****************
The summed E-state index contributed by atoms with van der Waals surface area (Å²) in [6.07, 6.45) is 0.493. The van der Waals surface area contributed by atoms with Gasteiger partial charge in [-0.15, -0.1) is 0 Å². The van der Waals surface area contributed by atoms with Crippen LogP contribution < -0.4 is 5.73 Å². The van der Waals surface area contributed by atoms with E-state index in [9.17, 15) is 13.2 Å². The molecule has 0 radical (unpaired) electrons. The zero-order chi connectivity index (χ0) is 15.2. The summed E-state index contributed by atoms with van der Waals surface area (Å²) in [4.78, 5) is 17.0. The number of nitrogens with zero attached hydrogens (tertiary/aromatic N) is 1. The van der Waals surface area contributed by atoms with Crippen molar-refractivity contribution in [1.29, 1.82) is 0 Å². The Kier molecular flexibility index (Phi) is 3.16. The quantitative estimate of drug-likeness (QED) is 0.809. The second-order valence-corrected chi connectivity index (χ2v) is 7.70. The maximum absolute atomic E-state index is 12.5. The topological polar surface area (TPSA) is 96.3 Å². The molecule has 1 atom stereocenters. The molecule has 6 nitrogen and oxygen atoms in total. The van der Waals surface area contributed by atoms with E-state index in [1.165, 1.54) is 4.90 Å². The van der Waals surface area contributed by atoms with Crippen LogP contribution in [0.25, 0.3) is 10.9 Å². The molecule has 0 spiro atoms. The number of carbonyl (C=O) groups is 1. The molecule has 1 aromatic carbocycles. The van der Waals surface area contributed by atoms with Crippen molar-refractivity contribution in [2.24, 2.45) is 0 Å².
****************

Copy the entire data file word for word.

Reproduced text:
The summed E-state index contributed by atoms with van der Waals surface area (Å²) in [6.07, 6.45) is 0.493. The van der Waals surface area contributed by atoms with Gasteiger partial charge in [-0.15, -0.1) is 0 Å². The van der Waals surface area contributed by atoms with Crippen LogP contribution < -0.4 is 5.73 Å². The van der Waals surface area contributed by atoms with E-state index in [9.17, 15) is 13.2 Å². The molecule has 0 radical (unpaired) electrons. The zero-order chi connectivity index (χ0) is 15.2. The summed E-state index contributed by atoms with van der Waals surface area (Å²) in [4.78, 5) is 17.0. The number of nitrogens with zero attached hydrogens (tertiary/aromatic N) is 1. The van der Waals surface area contributed by atoms with Crippen molar-refractivity contribution in [1.29, 1.82) is 0 Å². The Kier molecular flexibility index (Phi) is 3.16. The quantitative estimate of drug-likeness (QED) is 0.809. The second-order valence-corrected chi connectivity index (χ2v) is 7.70. The maximum absolute atomic E-state index is 12.5. The topological polar surface area (TPSA) is 96.3 Å². The molecule has 1 atom stereocenters. The molecule has 6 nitrogen and oxygen atoms in total. The van der Waals surface area contributed by atoms with E-state index in [1.165, 1.54) is 4.90 Å². The van der Waals surface area contributed by atoms with Crippen LogP contribution in [0.25, 0.3) is 10.9 Å². The molecule has 0 spiro atoms. The number of carbonyl (C=O) groups is 1. The molecule has 1 aromatic carbocycles. The van der Waals surface area contributed by atoms with Crippen molar-refractivity contribution in [2.24, 2.45) is 0 Å².